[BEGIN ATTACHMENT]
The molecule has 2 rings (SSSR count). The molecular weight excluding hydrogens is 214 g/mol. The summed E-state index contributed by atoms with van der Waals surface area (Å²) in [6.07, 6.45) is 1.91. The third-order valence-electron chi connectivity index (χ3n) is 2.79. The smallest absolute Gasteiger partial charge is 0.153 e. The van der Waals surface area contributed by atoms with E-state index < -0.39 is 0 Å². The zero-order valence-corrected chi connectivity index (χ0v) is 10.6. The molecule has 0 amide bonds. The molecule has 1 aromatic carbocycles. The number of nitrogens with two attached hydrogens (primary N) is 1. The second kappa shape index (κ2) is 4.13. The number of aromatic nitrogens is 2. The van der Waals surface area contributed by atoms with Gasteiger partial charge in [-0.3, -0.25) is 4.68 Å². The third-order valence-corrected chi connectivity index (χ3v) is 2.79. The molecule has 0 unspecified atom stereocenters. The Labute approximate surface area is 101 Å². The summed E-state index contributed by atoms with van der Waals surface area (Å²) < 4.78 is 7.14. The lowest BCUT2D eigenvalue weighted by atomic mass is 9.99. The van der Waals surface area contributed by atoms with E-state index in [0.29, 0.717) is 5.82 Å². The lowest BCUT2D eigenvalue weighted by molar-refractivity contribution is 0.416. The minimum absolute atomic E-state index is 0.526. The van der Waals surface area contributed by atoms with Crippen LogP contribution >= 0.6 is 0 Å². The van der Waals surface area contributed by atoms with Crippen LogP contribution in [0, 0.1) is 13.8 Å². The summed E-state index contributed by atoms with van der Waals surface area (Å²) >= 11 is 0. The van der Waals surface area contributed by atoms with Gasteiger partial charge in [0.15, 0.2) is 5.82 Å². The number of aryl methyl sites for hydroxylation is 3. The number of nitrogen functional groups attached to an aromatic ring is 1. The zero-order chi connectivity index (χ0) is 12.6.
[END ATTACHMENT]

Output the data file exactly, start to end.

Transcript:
The molecule has 2 rings (SSSR count). The molecular weight excluding hydrogens is 214 g/mol. The summed E-state index contributed by atoms with van der Waals surface area (Å²) in [6.07, 6.45) is 1.91. The third-order valence-electron chi connectivity index (χ3n) is 2.79. The smallest absolute Gasteiger partial charge is 0.153 e. The van der Waals surface area contributed by atoms with E-state index < -0.39 is 0 Å². The zero-order valence-corrected chi connectivity index (χ0v) is 10.6. The molecule has 0 amide bonds. The molecule has 1 aromatic carbocycles. The number of nitrogens with two attached hydrogens (primary N) is 1. The second kappa shape index (κ2) is 4.13. The number of aromatic nitrogens is 2. The van der Waals surface area contributed by atoms with Gasteiger partial charge in [-0.3, -0.25) is 4.68 Å². The third-order valence-corrected chi connectivity index (χ3v) is 2.79. The molecule has 0 unspecified atom stereocenters. The Labute approximate surface area is 101 Å². The summed E-state index contributed by atoms with van der Waals surface area (Å²) < 4.78 is 7.14. The lowest BCUT2D eigenvalue weighted by atomic mass is 9.99. The van der Waals surface area contributed by atoms with E-state index in [0.29, 0.717) is 5.82 Å². The lowest BCUT2D eigenvalue weighted by molar-refractivity contribution is 0.416. The minimum absolute atomic E-state index is 0.526. The van der Waals surface area contributed by atoms with Crippen LogP contribution >= 0.6 is 0 Å². The van der Waals surface area contributed by atoms with Crippen LogP contribution in [0, 0.1) is 13.8 Å². The summed E-state index contributed by atoms with van der Waals surface area (Å²) >= 11 is 0. The van der Waals surface area contributed by atoms with Gasteiger partial charge in [0.15, 0.2) is 5.82 Å². The number of aryl methyl sites for hydroxylation is 3. The number of nitrogen functional groups attached to an aromatic ring is 1. The zero-order chi connectivity index (χ0) is 12.6.